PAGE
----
Lloyd still looking out for third district
How great it was to read the letter this Aug. 14 from former congresswoman Marilyn Lloyd. She helped my cousin in getting he and his wife Social Security for his disability. It saved their lives. This is just one of many things her 20 years of service represented.After being elected to Congress she went to Washington, not as a Democrat, but as a representative of all the people in the Third District. Upon reading her letter, I see that she still remains concerned for the district's welfare.
She was elected for 10 terms and states it was an honor to represent the Third District. Well said Congresswoman, but may I say: It was our good fortune to have the honor of being represented by you.
HELEN MALMGUIST, Cleveland, Tenn.
Obama omits energy efficiency in speech
It's an exciting day when the President of the United States comes to town. If his proposed plan to "create good jobs that pay good wages in durable industries" came to pass, there would be even better days. How to get there is, of course, the challenge.
But when the president was talking about energy, he neglected to mention energy efficiency--one proven way to create good paying jobs. Bonus: energy efficiency and use of renewable sources help avoid power produced from dirty coal and unsafe nuclear plants that spoil our air and health.
In Chattanooga, we're proving we can do more with the same or less amount of energy. That means more jobs and less pollution in our community. Just look at Volkswagen, the world's first and only LEED Platinum certified car factory run partly by solar energy and providing 5,000 jobs! EPB has also taken award--winning steps to keep operational costs down with energy efficiency measures that provide jobs. Next time the president comes to Chattanooga, I hope (s)he'll see more, good, old--fashioned American ingenuity at work making our homes and businesses more energy efficient. The result will be lower utility bills, less harmful emissions, and more jobs.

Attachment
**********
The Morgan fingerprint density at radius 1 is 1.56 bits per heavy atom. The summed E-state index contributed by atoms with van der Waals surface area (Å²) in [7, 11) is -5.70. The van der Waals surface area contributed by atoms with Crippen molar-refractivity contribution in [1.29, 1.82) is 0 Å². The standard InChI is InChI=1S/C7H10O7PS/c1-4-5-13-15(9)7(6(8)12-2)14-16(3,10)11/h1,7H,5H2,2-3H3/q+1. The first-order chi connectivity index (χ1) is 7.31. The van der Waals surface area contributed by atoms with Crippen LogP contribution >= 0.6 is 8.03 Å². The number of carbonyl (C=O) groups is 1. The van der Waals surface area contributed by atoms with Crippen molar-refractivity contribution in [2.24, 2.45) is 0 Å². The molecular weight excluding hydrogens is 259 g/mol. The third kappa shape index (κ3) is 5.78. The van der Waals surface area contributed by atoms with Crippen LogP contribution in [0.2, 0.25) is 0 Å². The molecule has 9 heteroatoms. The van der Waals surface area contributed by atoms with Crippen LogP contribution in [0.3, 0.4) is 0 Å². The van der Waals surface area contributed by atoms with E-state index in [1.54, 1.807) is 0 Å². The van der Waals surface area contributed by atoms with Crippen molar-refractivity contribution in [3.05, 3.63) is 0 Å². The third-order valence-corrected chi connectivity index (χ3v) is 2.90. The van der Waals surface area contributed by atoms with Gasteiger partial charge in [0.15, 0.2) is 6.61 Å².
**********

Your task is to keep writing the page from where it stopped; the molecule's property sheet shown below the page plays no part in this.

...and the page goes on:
Respect for president is common courtesy
Talk about moral decline! I can't believe people would think it's OK to tell a seated president to take his plan and "shove it" in a public forum. Common courtesy would prevent most, I hope, from being so disrespectful, no matter what his or her political leanings. If the Times Free Press were as biased as some (very vocal) people would have us believe, it wouldn't print their letters of complaint. It's very sad, and typical of what is going on in our government today, that parties can only see one side of an issue with no objective to try to understand opposing views in a civil manner.
ELSIE O'BRIEN, LaFayette, Ga.